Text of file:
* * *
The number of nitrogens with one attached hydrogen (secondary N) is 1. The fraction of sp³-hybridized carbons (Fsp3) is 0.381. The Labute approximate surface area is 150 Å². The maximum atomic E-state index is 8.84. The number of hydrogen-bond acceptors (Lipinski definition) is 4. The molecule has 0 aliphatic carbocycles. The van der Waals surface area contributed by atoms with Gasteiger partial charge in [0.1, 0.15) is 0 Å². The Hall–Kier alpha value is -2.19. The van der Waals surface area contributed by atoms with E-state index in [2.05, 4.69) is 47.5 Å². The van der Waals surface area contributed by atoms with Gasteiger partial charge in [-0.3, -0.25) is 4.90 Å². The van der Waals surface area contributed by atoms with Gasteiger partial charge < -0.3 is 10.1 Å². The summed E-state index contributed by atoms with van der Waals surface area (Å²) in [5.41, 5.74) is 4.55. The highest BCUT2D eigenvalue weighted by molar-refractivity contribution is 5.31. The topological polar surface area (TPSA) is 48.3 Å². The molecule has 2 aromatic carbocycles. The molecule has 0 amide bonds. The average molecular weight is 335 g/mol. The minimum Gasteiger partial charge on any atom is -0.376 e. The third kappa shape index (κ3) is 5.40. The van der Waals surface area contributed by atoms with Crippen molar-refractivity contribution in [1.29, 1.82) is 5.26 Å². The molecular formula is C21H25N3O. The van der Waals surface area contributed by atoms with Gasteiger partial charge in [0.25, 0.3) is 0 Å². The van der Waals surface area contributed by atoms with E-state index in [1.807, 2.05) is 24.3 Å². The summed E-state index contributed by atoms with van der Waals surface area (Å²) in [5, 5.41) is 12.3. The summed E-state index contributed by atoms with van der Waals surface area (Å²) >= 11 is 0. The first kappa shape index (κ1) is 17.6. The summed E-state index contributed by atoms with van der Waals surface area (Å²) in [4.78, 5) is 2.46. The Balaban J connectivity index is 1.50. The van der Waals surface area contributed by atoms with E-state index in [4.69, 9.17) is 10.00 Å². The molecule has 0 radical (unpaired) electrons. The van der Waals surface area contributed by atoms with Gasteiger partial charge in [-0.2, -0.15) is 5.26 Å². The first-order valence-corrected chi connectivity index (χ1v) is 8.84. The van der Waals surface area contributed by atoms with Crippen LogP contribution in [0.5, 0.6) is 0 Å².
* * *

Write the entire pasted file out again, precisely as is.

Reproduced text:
The number of nitrogens with one attached hydrogen (secondary N) is 1. The fraction of sp³-hybridized carbons (Fsp3) is 0.381. The Labute approximate surface area is 150 Å². The maximum atomic E-state index is 8.84. The number of hydrogen-bond acceptors (Lipinski definition) is 4. The molecule has 0 aliphatic carbocycles. The van der Waals surface area contributed by atoms with Gasteiger partial charge in [0.1, 0.15) is 0 Å². The Hall–Kier alpha value is -2.19. The van der Waals surface area contributed by atoms with E-state index in [2.05, 4.69) is 47.5 Å². The van der Waals surface area contributed by atoms with Gasteiger partial charge in [-0.3, -0.25) is 4.90 Å². The van der Waals surface area contributed by atoms with Gasteiger partial charge < -0.3 is 10.1 Å². The summed E-state index contributed by atoms with van der Waals surface area (Å²) in [5.41, 5.74) is 4.55. The highest BCUT2D eigenvalue weighted by molar-refractivity contribution is 5.31. The topological polar surface area (TPSA) is 48.3 Å². The molecule has 2 aromatic carbocycles. The molecule has 0 amide bonds. The average molecular weight is 335 g/mol. The minimum Gasteiger partial charge on any atom is -0.376 e. The third kappa shape index (κ3) is 5.40. The van der Waals surface area contributed by atoms with Crippen molar-refractivity contribution in [1.29, 1.82) is 5.26 Å². The molecular formula is C21H25N3O. The van der Waals surface area contributed by atoms with Gasteiger partial charge in [0.25, 0.3) is 0 Å². The van der Waals surface area contributed by atoms with E-state index in [1.807, 2.05) is 24.3 Å². The summed E-state index contributed by atoms with van der Waals surface area (Å²) in [5, 5.41) is 12.3. The summed E-state index contributed by atoms with van der Waals surface area (Å²) >= 11 is 0. The first kappa shape index (κ1) is 17.6. The summed E-state index contributed by atoms with van der Waals surface area (Å²) in [4.78, 5) is 2.46. The Balaban J connectivity index is 1.50. The van der Waals surface area contributed by atoms with E-state index in [4.69, 9.17) is 10.00 Å². The molecule has 0 radical (unpaired) electrons. The van der Waals surface area contributed by atoms with Gasteiger partial charge in [-0.2, -0.15) is 5.26 Å². The first-order valence-corrected chi connectivity index (χ1v) is 8.84. The van der Waals surface area contributed by atoms with Crippen LogP contribution in [0.5, 0.6) is 0 Å².